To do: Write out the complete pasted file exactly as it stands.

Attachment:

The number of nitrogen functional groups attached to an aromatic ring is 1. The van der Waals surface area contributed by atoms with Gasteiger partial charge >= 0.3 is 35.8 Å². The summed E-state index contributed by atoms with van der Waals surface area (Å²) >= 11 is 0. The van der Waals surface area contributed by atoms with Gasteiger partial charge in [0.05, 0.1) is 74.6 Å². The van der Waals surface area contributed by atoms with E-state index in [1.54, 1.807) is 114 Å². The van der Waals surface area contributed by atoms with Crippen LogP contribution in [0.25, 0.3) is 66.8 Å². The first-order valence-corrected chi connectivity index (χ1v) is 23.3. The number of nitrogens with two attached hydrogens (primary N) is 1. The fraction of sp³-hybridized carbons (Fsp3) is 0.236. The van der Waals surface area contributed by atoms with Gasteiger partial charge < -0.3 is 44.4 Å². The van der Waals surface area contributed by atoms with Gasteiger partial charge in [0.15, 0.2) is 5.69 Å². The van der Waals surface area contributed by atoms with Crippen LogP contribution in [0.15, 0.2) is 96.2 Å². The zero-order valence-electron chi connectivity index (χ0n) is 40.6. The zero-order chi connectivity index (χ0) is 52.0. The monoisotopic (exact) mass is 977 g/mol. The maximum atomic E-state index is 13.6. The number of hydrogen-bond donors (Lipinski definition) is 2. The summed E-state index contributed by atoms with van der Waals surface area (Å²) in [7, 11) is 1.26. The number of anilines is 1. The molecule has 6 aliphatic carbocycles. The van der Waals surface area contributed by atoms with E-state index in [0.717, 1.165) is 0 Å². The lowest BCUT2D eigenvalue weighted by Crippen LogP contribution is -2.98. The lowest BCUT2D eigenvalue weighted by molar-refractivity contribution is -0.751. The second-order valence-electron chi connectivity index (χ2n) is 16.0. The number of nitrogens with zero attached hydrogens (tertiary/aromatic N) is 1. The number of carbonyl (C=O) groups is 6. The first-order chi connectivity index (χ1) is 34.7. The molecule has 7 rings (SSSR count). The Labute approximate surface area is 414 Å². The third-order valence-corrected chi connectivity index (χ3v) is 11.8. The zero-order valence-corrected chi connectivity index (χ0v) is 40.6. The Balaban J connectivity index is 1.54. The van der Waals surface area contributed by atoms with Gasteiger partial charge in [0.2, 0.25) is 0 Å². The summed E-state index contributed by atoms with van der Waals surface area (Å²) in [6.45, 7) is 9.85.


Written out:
The number of nitrogen functional groups attached to an aromatic ring is 1. The van der Waals surface area contributed by atoms with Gasteiger partial charge >= 0.3 is 35.8 Å². The summed E-state index contributed by atoms with van der Waals surface area (Å²) >= 11 is 0. The van der Waals surface area contributed by atoms with Gasteiger partial charge in [0.05, 0.1) is 74.6 Å². The van der Waals surface area contributed by atoms with E-state index in [1.54, 1.807) is 114 Å². The van der Waals surface area contributed by atoms with Crippen LogP contribution in [0.25, 0.3) is 66.8 Å². The first-order valence-corrected chi connectivity index (χ1v) is 23.3. The number of nitrogens with two attached hydrogens (primary N) is 1. The fraction of sp³-hybridized carbons (Fsp3) is 0.236. The van der Waals surface area contributed by atoms with Gasteiger partial charge < -0.3 is 44.4 Å². The van der Waals surface area contributed by atoms with Gasteiger partial charge in [0.15, 0.2) is 5.69 Å². The van der Waals surface area contributed by atoms with Crippen LogP contribution in [0.15, 0.2) is 96.2 Å². The zero-order valence-electron chi connectivity index (χ0n) is 40.6. The zero-order chi connectivity index (χ0) is 52.0. The monoisotopic (exact) mass is 977 g/mol. The maximum atomic E-state index is 13.6. The number of hydrogen-bond donors (Lipinski definition) is 2. The summed E-state index contributed by atoms with van der Waals surface area (Å²) in [7, 11) is 1.26. The number of anilines is 1. The molecule has 6 aliphatic carbocycles. The van der Waals surface area contributed by atoms with E-state index in [0.717, 1.165) is 0 Å². The lowest BCUT2D eigenvalue weighted by Crippen LogP contribution is -2.98. The lowest BCUT2D eigenvalue weighted by molar-refractivity contribution is -0.751. The second-order valence-electron chi connectivity index (χ2n) is 16.0. The number of nitrogens with zero attached hydrogens (tertiary/aromatic N) is 1. The number of carbonyl (C=O) groups is 6. The first-order chi connectivity index (χ1) is 34.7. The molecule has 7 rings (SSSR count). The Labute approximate surface area is 414 Å². The third-order valence-corrected chi connectivity index (χ3v) is 11.8. The zero-order valence-corrected chi connectivity index (χ0v) is 40.6. The Balaban J connectivity index is 1.54. The van der Waals surface area contributed by atoms with Gasteiger partial charge in [0.2, 0.25) is 0 Å². The summed E-state index contributed by atoms with van der Waals surface area (Å²) in [6.45, 7) is 9.85.